A Review of the Swiss Pavilion, ‘Sound Box’ in Hanover

Interior Labyrinth

Interior Bar Area

Interior Sitting Area


Peter Zumthor (born 26 April 1943 in Basel) is a world-known Swiss architect and publisher, winner of many awards such us RIBA Royal Gold Medal, Pritzker Prize and European Union Prize for Contemporary Architecture. His buildings explore the tactile and sensory qualities of spaces and materials while retaining a minimalist feel.


Hanover, Germany

Building Size

3019 square meters


153 Days,

99 stacks,

144 kilometers of unseasoned wood,

50 ways in - 50 ways back

Swiss Pavilion 'Sound Box' Hanover

   In my second exemplary project this year I have decided to write about the Swiss Pavilion ‘Sound Box’ which I had a chance to see a few years ago, during one of my trips through the Europe. The building was designed specifically for the 2000 Expo in Hannover, Germany by Swiss architect Peter Zumthort, who is a well renowned for his respect and love for materials.

   The temporary construction was designed according to the main theme of the exhibition, sustainability. Constructed out of 144 kilometers of unseasoned wood (sustainably and responsibly harvested), with a cross section of 20x10cm, in total building consists of 45,000 boards and 2,800 cubic meters of larch and Douglas pine from Swiss forests. What is interesting is that the pavilion was assembled without any glue, bolts or nails. Its 9 meter high walls divide up the internal spaces according to a complex maze-like logic, while ceilings made of larch beams rest on vertical beams of Scotch pine. They were hold in place by steel cables connected to spring tie rods with an elegant minimal design ‘following the nature of the wood as a changing, living material’. After the closure of the Expo, the building was dismantled and the beams were sold as a seasoned timber.

   The main idea for the design, was to offer something specific and useful to the Expo visitors, who would be tired from studying all the theoretical and virtual informations in the other national pavilions. The concept was to design a welcoming place to rest and relax, a place offering a traditional Swiss snacks for thirsty or hungry visitors, with a relaxed atmosphere and a live music rambling around.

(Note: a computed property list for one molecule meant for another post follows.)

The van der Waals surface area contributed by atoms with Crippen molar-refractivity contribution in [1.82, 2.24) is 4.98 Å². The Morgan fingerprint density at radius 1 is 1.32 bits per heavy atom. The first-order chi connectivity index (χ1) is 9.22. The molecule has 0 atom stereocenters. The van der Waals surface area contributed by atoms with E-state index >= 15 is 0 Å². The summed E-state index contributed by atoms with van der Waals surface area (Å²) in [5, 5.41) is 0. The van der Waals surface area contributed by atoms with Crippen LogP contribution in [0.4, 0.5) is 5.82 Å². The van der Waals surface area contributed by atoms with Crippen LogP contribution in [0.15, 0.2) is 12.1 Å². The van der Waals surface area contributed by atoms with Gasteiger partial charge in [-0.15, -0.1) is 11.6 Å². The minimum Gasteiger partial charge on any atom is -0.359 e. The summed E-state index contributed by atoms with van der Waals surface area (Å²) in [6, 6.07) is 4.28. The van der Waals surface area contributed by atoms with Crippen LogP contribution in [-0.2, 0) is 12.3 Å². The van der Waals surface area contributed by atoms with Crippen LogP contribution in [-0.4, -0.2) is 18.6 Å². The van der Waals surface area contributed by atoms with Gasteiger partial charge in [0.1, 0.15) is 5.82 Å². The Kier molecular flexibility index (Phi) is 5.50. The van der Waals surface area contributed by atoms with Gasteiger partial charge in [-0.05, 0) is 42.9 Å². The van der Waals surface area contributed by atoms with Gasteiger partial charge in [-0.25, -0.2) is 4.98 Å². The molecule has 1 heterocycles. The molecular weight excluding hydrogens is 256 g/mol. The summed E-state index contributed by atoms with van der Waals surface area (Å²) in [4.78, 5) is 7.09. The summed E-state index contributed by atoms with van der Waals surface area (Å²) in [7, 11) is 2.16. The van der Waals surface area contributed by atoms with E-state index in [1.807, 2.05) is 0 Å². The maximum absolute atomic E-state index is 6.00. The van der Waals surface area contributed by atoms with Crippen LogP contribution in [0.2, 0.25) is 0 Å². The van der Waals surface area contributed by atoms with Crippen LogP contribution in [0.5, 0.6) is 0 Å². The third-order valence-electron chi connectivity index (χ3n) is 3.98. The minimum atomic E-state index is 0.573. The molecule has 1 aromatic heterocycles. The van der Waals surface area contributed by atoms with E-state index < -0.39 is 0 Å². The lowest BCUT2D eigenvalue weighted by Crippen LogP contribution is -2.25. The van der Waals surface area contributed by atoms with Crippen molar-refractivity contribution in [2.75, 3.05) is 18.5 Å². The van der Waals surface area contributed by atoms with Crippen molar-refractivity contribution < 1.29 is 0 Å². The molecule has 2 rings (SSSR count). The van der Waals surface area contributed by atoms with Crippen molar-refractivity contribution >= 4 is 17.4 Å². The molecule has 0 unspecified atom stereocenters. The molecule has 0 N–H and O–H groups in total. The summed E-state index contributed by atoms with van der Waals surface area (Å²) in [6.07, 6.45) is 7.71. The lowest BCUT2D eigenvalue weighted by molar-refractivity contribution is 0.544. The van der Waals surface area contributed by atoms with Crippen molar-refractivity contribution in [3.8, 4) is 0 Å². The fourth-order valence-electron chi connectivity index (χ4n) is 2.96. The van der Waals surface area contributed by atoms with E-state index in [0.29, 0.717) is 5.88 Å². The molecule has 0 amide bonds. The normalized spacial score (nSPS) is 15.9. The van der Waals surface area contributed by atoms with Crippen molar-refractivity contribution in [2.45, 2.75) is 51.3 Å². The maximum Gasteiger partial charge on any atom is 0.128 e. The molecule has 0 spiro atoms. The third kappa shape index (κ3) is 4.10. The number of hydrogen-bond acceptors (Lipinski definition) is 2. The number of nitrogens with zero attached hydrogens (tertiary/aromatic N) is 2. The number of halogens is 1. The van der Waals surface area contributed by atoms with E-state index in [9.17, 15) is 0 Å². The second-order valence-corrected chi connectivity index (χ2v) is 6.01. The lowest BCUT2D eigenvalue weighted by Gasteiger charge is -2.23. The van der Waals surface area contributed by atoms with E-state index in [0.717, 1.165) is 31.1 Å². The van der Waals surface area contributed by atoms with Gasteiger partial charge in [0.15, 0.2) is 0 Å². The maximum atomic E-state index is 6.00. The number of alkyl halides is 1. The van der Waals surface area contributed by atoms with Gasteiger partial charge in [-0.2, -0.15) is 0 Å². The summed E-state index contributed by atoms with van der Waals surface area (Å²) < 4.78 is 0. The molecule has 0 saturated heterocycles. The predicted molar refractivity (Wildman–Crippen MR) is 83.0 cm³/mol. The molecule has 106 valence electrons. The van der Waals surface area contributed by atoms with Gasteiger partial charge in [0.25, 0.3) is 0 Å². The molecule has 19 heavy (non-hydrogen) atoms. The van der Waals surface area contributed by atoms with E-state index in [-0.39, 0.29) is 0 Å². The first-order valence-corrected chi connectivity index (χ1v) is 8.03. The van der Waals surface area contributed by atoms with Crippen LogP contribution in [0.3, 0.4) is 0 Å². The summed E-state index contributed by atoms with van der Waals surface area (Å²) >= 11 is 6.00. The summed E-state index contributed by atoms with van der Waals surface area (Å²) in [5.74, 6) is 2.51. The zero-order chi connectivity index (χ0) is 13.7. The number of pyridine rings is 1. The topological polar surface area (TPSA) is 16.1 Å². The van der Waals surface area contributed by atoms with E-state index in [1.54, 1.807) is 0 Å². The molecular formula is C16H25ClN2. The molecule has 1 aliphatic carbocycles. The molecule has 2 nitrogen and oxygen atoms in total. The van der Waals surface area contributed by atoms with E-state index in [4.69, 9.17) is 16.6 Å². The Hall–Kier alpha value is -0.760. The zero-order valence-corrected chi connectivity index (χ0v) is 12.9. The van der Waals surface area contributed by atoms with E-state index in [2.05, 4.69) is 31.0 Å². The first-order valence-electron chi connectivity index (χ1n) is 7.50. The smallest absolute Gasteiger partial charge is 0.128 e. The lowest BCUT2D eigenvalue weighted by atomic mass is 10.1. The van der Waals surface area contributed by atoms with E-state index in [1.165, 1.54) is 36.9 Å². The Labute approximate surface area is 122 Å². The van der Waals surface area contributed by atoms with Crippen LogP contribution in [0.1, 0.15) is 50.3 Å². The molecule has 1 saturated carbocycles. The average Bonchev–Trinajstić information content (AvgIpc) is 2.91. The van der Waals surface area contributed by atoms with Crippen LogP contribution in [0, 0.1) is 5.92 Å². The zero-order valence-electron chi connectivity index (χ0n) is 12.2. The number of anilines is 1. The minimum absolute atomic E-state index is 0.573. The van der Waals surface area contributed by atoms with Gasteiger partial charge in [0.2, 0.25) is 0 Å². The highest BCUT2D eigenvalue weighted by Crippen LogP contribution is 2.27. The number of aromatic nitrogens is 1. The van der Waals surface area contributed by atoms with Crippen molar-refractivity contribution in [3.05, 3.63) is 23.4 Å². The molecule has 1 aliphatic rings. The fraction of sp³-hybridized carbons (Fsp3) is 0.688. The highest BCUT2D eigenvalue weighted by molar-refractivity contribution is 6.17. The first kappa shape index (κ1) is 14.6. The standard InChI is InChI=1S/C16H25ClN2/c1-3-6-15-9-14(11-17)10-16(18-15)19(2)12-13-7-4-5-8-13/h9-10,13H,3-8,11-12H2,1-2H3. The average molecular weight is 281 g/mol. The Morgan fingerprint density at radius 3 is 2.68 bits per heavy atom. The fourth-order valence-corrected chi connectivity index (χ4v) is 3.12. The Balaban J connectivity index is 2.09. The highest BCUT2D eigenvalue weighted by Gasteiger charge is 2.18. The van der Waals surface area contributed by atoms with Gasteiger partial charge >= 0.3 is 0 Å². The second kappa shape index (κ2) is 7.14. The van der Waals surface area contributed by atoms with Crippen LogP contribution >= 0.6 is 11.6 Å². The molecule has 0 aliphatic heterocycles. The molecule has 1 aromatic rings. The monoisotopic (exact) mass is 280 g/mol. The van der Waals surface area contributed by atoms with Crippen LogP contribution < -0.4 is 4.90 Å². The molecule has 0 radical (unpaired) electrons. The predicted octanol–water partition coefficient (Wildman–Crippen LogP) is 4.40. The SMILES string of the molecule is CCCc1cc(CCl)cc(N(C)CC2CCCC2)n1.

Zumthort main intention was to create an ideal combination of performing art, music, drama, and decor into a form of ‘total theater’. This effect was accomplished through the aesthetics of the building and its structure, also as a result of the modular textures of the continuous, regular chiaroscuro effect of the wooden boards and the gaps between them, which draw a horizontal score contradicted on the inside by the height of the dividing walls. The result is a harmonious, balanced architecture, in which the theme of stacked wood is a continual reminder of the building's ephemeral vocation.

   What I liked the most was the idea of using one primary element for a multitude of tasks. The way that the components were placed together allows for a beautiful quality of light and detailed composition. The space gave a sense of being handcrafted and intimately connected with the techniques from which it was constructed and the materials from which it was made. While visiting it was not hard to imagine the experience of visiting the Switzerland. The smell of local food, the feeling of raw wood and the sound of traditional music definitely helped in understanding the major values​of this country.  The resulting structures present us with environments where the feel, texture, colour, smell and sound of wood are given precedence over everything else.

   In my opinion the only negative thing was the fact that after six months the pavilion was demolished. Although most of the materials were recycled, its sad that such a  beautiful design could not be transferred somewhere else so more people could appreciate its fascinating interior.

Also I think that Swiss Pavilion is relevant to the field of Interior Architecture and Architecture in every aspect: the resulting structures present us with environments where the feel, texture, color, smell and sound of wood are given precedence over everything else. The building exemplify the use of timber in its most basic converted form and assembled in a way that emphasizes that form.